One of country music’s beloved singer, songwriter, musician, television host, and actor, The Rhinestone Cowboy, Glen Campbell, has died today from complications due to Alzheimer’s Disease. Campbell, who won five Grammy Awards, a Lifetime Achievement Award, and an inductee of the Country Music Hall of Fame, was diagnosed with the disease in 2011 at the age of 75. He was living in a Nashville facility for Alzheimer’s patients at the time of his death. Symptoms of the disease had been arising for years as the family has stated in the past but became very apparent as time went on. Campbell made history by going public with his wife Kim, by his side, talking about the diagnosis and what they knew of the disease at that time. Shorty after sharing his diagnosis with the world, he announced his retirement from music after his final “Goodbye Tour,” with his three children in tow as his backup band.
In 2014, Campbell did a documentary entitled, I’ll Be Me, chronicling the biggest battle of his life at home and on the road, during the Goodbye tour. I’ll Be Me, premiered on CNN on June 28, 2015. The time frame on the original tour was only supposed to be a three week engagement but ended up becoming a nationwide emotional and triumphant 151-show. Campbell and his friend Julian Raymond won a Grammy Award as well as being nominated by the Academy Awards, for Best Original song entitled, I’m Not Gonna Miss You.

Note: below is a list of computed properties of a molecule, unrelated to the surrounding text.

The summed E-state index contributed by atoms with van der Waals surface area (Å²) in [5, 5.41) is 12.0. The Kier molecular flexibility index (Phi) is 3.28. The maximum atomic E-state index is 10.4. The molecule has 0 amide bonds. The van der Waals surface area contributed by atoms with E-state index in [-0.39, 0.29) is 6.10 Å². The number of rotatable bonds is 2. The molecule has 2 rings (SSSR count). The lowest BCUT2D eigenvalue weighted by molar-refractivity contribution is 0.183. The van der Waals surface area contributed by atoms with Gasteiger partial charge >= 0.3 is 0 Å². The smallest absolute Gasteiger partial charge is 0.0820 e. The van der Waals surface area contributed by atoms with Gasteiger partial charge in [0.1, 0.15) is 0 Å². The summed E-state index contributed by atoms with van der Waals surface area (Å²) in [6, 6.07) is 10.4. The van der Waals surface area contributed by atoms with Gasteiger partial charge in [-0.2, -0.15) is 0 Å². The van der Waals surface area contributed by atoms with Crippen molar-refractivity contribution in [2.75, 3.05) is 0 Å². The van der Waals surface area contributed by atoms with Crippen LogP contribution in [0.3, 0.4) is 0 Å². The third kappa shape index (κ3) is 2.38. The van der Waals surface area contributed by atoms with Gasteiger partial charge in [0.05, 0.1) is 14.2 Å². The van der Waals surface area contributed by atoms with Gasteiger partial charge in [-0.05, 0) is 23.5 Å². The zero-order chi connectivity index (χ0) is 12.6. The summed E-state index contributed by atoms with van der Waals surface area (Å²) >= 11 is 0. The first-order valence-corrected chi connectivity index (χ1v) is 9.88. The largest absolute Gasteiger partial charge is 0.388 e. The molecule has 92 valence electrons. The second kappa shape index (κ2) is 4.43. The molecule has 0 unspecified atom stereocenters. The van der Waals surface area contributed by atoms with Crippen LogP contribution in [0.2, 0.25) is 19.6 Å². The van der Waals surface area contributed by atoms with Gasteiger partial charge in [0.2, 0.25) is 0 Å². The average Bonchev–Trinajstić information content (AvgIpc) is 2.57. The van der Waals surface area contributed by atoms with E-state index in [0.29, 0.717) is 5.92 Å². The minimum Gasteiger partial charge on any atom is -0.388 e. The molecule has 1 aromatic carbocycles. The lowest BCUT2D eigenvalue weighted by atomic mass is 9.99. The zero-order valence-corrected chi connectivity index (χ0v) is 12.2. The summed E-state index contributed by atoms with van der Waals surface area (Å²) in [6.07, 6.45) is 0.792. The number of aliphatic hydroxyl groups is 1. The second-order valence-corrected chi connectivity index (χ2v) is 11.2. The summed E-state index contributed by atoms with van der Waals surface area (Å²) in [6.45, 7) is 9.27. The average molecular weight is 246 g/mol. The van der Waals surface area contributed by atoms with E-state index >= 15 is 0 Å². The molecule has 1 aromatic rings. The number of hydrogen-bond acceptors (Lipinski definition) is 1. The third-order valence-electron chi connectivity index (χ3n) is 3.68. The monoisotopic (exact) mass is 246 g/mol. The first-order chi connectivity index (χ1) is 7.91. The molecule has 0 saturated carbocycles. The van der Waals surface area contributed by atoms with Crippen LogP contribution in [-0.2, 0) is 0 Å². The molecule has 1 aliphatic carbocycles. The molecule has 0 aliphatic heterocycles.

Campbell’s music spanned decade after decade and he worked with some of the most prominent musicians in the world including the rock band, Stone Temple Pilots. STP bassist and songwriter Robert DeLeo was a fan of Johnny Cash, Jimmy Webb and especially Campbell. Campbell’s son, Cal, introduced the band to his father and soon after, the band was invited by Campbell to record versions of his songs such as Wichita Lineman
and By the Time I Get to Phoenix
with him. But this wasn’t the first time Campbell worked within the rock n’ roll genre.
When Campbell first came to Los Angeles, he was a very sought after session player and became part of a group of studio musicians later known as the Wrecking Crew. His list of credits included playing on early hits by Elvis Presley
, the Monkees
, the Association and the Mamas & the Papas. He also worked with Phil Spector on LP’s by Sonny and Cher
and Jan and Dean.
On March 8, 2016, Rolling Stone, reported that Campbell was living in a Nashville memory care facility and that he was in the “final stages” of his disease. He was unable to communicate with people or understand what people said to him. However, his family stated he was receiving good care and was “happy” and “cheerful.”
Funeral arrangements were not immediately released. In lieu of flowers, donations can be made to the Glen Campbell